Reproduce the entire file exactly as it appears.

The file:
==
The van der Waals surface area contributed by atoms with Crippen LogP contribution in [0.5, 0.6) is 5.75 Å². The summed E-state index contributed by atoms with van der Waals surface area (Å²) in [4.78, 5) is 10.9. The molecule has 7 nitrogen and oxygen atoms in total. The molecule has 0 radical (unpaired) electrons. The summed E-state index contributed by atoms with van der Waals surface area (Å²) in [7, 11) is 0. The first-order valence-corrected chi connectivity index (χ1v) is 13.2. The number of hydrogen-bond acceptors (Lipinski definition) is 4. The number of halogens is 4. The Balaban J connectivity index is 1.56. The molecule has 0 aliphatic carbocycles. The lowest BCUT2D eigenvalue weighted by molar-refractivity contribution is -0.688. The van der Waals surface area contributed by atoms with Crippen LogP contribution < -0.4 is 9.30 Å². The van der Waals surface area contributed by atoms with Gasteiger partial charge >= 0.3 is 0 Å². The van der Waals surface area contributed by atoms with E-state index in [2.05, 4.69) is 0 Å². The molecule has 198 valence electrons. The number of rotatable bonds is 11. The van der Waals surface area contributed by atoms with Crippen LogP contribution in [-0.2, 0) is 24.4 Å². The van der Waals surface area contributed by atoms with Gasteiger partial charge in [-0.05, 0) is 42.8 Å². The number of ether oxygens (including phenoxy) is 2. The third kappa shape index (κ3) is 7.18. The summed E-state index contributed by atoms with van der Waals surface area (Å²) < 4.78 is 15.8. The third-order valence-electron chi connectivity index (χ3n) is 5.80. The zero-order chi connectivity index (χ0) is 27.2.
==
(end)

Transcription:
The van der Waals surface area contributed by atoms with Crippen LogP contribution in [0.5, 0.6) is 5.75 Å². The summed E-state index contributed by atoms with van der Waals surface area (Å²) in [4.78, 5) is 10.9. The molecule has 7 nitrogen and oxygen atoms in total. The molecule has 0 radical (unpaired) electrons. The summed E-state index contributed by atoms with van der Waals surface area (Å²) in [7, 11) is 0. The first-order valence-corrected chi connectivity index (χ1v) is 13.2. The number of hydrogen-bond acceptors (Lipinski definition) is 4. The number of halogens is 4. The Balaban J connectivity index is 1.56. The molecule has 0 aliphatic carbocycles. The lowest BCUT2D eigenvalue weighted by molar-refractivity contribution is -0.688. The van der Waals surface area contributed by atoms with Crippen LogP contribution < -0.4 is 9.30 Å². The van der Waals surface area contributed by atoms with Gasteiger partial charge >= 0.3 is 0 Å². The van der Waals surface area contributed by atoms with E-state index in [2.05, 4.69) is 0 Å². The molecule has 198 valence electrons. The number of rotatable bonds is 11. The van der Waals surface area contributed by atoms with Crippen LogP contribution in [-0.2, 0) is 24.4 Å². The van der Waals surface area contributed by atoms with Gasteiger partial charge in [-0.05, 0) is 42.8 Å². The number of ether oxygens (including phenoxy) is 2. The third kappa shape index (κ3) is 7.18. The summed E-state index contributed by atoms with van der Waals surface area (Å²) < 4.78 is 15.8. The third-order valence-electron chi connectivity index (χ3n) is 5.80. The zero-order chi connectivity index (χ0) is 27.2.